The US Food and Drug Administration (FDA) has granted 510(k) clearance for Sonoma Orthopedic Products’ intramedullary (within the bone canal) FibuLock Nail, which offers physicians a new alternative to surgically treat ankle fractures.

The device uses a less-invasive approach to surgically treat ankle fractures with plates, and offers anatomic ligament stabilisation.

Fractures of the lower end of the fibula are predominantly surgically repaired with plates, which allow surgeons to anatomically realign most fractures and stabilise ligaments through a 4in-6in incision.

The new device can be implanted into the fibula through a small incision less than an inch long, and the nail is inserted within the bone canals, after the surgeon aligns the broken bones.

Following alignment of the broken bones, FibuLock anchors are activated to stabilise the fracture for healing.

"The device uses a less-invasive approach to surgically treat ankle fractures with plates, and offers anatomic ligament stabilisation."

In addition, the device is expected to reduce the incidence of secondary removal surgeries because FibuLock is inside the bone, which does not create discomfort associated with plates.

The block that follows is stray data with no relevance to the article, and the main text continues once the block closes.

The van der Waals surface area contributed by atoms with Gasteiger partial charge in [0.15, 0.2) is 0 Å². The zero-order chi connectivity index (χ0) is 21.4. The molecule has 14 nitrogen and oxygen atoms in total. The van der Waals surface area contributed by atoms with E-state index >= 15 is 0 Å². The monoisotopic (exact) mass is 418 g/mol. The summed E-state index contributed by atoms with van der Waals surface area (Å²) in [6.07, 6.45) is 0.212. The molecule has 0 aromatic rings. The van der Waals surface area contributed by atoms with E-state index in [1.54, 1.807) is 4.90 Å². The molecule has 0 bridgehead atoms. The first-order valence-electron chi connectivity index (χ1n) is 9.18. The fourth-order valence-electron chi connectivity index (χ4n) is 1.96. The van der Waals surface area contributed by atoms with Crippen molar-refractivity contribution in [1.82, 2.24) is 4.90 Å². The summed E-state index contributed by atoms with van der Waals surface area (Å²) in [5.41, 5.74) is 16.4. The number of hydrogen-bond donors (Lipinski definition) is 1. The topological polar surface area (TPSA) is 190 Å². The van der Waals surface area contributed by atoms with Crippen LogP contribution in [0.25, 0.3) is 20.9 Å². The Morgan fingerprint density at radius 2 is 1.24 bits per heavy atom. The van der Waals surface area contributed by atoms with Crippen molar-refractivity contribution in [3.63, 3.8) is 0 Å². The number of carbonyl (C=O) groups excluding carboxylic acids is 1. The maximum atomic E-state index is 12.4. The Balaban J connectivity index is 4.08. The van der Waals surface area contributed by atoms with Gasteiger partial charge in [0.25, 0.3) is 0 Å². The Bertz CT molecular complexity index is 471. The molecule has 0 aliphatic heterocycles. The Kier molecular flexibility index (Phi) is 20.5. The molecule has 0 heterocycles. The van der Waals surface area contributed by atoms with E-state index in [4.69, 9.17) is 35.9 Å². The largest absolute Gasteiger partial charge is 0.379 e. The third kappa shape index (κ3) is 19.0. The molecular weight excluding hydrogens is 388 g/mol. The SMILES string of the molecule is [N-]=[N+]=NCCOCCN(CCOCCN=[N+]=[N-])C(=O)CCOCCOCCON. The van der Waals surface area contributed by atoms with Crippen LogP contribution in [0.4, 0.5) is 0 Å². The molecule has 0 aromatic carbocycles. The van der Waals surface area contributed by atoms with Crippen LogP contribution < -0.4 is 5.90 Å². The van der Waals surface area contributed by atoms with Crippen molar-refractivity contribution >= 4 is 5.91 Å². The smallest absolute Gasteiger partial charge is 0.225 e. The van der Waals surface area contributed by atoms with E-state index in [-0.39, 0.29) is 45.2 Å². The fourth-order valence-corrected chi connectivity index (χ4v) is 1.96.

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San Diego-based orthopaedic surgeon Dr Robert Tonks said: "I have been using intramedullary devices for 20 years to repair ankle fractures due to their capacity to avoid wound issues and expedite patient rehabilitation.

"However, these devices are basically metal rods with screws at their lower end to stabilise fractures. Half of fractures are above these screws, and the rods are not applicable.

"Furthermore, these rods have simplistic surgical instruments that make it difficult to align a fracture compared to a plate.

"The FibuLock Nail features internal bone anchors which allow alignment and support of any operable fracture including higher fibula fractures. In addition, the instruments are expressly designed to anatomically realign the bones."

The company intends to launch FibuLock Nail in select geographies in the second quarter of 2015.